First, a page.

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dc.contributor.advisorJones, Alan
dc.contributor.authorChesterfield, Rodger
dc.date.accessioned2022-05-09T00:26:41Z
dc.date.available2022-05-09T00:26:41Z
dc.date.copyright2022
dc.identifier.urihttp://hdl.handle.net/10292/15122
dc.description.abstractThis study takes a hermeneutic approach, informed by existing empirical and theoretical literature that considers the relevance, role, and meanings of forgiveness as a component of psychotherapy. The research question was “meanings of forgiveness in psychotherapy.” The situation considered throughout the study, is that of a person presenting in therapy who has been impacted by an interpersonal grievance or psychological hurt because of trauma or pain inflicted by another person. Forgiveness by the client, of the person who caused the distress, was the focus of the study. This might also be expressed as the question, how can psychotherapy that includes support of the client to forgive the offender, enhance the wellbeing of the client, and the wellbeing of the client’s interpersonal relationships? Forgiveness is defined, and the elements of the definition used to inform understandings of the various aspects of forgiveness. The pitfalls, false mimics of forgiveness, and what forgiveness is not, are discussed. Forgiveness is related to relationship restoration (reconciliation), reparation, revenge, and repentance. In this hermeneutic study, the source of material was previous research completed and interpreted by researchers who in some cases had followed a hermeneutic approach themselves. In the analysis of key themes discovered in this research, I brought the different researcher’s perspectives together to discover more general interpretations. Klein’s (1946) concept of the depressive position as a needed starting point for forgiveness is discussed. Attachment theory as described by Bowlby (1982) and Ainsworth (1977) is used as a basis for understanding underlying reasons leading a client to be disposed, or otherwise, towards forgiveness. Models of forgiveness are discussed in detail, and include interpersonal models, intrapersonal models, process models, emotion centred models, and a biopsychosocial stress and coping theory. A process model of forgiveness therapy is outlined. This study suggests that forgiveness in conjunction with other aspects of psychotherapy, can be advantageous for clients. Forgiveness may serve to facilitate resolution of inner issues such as hatred, and bitterness contributing to healing and wellbeing. Forgiveness is also discussed as a step towards reconciliation and a way of repair for some dysfunctional relationships in which relationship restoration is desirable. Care is needed to avoid both the therapist and the client from misunderstanding forgiveness. A variety of mimics exist in popular psychology that can readily distract from genuine forgiving, and lead to an unhelpful illusion of forgiveness and reconciliation, that accomplishes little of real relationship repair or improvement in wellbeing. Examples from the public domain are used to illustrate many key aspects of forgiveness.en_NZ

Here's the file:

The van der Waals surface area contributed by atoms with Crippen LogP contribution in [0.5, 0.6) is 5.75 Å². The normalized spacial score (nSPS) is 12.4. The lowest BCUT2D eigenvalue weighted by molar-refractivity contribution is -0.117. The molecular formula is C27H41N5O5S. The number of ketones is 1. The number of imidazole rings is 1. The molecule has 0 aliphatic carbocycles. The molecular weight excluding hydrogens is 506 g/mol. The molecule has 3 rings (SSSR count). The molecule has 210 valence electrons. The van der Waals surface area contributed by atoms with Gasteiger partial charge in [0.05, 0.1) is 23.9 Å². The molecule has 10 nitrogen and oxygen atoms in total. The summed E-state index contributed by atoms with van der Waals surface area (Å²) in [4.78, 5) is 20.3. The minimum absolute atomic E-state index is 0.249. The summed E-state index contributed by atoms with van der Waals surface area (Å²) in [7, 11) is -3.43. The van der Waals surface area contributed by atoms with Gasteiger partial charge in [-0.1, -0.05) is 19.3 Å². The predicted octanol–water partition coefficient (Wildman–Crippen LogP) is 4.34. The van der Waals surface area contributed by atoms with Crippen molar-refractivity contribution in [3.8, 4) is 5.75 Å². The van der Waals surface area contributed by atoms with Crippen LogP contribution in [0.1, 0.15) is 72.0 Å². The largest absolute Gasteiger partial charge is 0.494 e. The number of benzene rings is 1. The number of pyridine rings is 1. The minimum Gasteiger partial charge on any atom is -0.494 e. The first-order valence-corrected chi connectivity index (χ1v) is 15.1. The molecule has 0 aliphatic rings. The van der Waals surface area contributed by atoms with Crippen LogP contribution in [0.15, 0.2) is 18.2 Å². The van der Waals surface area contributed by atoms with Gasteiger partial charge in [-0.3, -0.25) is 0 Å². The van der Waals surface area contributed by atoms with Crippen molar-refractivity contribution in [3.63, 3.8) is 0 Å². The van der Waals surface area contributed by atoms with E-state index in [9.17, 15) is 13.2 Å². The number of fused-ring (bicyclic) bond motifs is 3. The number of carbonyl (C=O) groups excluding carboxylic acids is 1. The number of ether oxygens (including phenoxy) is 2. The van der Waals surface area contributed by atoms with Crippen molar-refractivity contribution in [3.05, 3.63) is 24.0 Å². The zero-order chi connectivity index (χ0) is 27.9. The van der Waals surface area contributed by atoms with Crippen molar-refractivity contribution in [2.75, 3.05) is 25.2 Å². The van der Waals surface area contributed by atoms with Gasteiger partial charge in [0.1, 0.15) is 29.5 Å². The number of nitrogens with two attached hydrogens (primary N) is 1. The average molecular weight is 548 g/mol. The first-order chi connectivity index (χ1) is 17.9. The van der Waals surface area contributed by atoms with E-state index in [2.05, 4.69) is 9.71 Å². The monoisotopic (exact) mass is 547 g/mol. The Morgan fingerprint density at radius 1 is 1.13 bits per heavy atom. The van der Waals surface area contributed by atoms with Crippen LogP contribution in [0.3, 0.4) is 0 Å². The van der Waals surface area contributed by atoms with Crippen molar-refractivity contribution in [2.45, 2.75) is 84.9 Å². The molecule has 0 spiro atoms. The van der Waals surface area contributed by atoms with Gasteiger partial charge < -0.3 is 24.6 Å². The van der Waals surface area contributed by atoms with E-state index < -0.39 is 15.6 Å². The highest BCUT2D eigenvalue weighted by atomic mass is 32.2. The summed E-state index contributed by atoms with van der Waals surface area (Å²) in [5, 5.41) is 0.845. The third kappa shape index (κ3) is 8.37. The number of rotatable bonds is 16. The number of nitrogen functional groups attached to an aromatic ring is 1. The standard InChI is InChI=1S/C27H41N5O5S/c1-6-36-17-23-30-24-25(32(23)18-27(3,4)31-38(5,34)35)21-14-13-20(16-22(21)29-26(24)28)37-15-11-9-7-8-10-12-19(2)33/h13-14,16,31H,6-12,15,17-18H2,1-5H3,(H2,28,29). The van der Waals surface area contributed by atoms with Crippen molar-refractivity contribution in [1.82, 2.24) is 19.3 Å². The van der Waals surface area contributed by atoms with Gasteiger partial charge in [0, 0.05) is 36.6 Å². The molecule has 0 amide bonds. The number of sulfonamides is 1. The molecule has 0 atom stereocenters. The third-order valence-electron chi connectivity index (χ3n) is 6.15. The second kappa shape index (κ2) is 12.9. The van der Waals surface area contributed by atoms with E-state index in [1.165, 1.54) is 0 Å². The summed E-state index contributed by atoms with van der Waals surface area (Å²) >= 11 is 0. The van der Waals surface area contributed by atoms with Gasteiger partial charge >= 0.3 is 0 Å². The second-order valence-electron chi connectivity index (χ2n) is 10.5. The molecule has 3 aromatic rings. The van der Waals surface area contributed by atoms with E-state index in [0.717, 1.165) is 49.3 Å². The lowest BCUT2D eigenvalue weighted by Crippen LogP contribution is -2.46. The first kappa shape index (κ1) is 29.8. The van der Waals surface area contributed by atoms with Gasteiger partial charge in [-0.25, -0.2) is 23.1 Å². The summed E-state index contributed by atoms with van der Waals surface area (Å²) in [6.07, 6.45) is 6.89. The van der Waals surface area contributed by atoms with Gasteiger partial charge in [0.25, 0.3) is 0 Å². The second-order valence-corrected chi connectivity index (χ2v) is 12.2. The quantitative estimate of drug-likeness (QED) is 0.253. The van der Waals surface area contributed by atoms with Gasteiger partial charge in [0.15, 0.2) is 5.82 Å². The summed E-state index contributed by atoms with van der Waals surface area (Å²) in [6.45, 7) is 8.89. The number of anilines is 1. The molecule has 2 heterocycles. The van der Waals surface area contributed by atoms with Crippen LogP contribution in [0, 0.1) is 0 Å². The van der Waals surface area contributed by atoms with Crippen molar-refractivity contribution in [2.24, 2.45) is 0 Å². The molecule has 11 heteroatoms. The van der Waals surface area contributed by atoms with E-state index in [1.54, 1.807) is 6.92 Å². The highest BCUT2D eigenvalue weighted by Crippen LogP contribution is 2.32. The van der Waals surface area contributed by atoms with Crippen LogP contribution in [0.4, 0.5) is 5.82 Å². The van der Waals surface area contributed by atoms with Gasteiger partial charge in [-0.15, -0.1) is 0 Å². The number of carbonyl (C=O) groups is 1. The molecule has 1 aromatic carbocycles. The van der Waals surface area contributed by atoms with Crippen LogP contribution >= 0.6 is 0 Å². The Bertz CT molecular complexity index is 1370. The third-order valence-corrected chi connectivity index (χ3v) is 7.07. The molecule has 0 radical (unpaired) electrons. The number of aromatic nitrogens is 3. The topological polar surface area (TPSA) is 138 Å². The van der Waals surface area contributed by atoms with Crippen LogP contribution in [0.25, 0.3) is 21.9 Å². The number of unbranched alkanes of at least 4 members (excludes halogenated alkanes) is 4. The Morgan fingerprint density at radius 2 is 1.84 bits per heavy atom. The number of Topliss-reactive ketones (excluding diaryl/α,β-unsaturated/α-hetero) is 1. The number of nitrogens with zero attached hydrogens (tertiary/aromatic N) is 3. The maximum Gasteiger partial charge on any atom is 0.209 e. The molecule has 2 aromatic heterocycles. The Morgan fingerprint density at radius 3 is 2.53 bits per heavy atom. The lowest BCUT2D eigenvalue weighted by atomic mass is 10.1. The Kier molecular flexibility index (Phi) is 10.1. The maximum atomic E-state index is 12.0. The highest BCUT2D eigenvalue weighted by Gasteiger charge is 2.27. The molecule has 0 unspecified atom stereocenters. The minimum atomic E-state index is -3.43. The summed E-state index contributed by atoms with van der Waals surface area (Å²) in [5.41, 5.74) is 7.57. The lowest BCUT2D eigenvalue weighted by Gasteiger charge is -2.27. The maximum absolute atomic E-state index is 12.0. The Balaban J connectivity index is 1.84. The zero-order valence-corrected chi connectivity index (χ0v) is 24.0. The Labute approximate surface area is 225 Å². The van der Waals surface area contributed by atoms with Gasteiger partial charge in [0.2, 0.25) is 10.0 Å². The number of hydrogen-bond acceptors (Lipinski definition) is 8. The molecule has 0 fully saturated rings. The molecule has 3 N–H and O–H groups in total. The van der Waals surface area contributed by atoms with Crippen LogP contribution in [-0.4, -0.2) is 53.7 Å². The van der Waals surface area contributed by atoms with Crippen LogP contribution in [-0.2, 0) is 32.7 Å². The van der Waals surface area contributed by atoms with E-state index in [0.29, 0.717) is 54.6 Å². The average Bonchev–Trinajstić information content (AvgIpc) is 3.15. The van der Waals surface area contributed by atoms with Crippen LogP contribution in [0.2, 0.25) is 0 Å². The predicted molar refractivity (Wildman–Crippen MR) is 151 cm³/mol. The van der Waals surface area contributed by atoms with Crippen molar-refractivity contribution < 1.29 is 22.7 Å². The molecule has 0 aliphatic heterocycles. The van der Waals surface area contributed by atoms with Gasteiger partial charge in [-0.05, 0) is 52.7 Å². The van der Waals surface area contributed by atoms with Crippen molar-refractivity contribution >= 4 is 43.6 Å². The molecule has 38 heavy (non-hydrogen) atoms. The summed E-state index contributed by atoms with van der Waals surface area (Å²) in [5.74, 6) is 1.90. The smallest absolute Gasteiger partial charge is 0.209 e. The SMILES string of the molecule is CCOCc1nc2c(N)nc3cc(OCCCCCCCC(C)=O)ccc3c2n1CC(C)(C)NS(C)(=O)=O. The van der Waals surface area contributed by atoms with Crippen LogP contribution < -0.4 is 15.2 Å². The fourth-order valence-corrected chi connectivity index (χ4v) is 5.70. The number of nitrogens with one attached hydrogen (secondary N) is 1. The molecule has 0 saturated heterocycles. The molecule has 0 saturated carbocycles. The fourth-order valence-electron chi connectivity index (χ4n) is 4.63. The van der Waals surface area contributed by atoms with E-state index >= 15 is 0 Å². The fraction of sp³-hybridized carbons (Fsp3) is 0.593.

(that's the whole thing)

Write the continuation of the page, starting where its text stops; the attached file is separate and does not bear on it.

dc.language.isoenen_NZ
dc.publisherAuckland University of Technology
dc.subjectForgivenessen_NZ
dc.subjectHermeneuticen_NZ
dc.subjectPsychotherapyen_NZ
dc.subjectProcess modelen_NZ
dc.titleMeanings of Forgiveness in Psychotherapyen_NZ
dc.typeDissertationen_NZ
thesis.degree.grantorAuckland University of Technology
thesis.degree.levelMasters Dissertations
thesis.degree.nameMaster of Psychotherapyen_NZ
dc.rights.accessrightsOpenAccess
dc.date.updated2022-05-08T23:05:35Z


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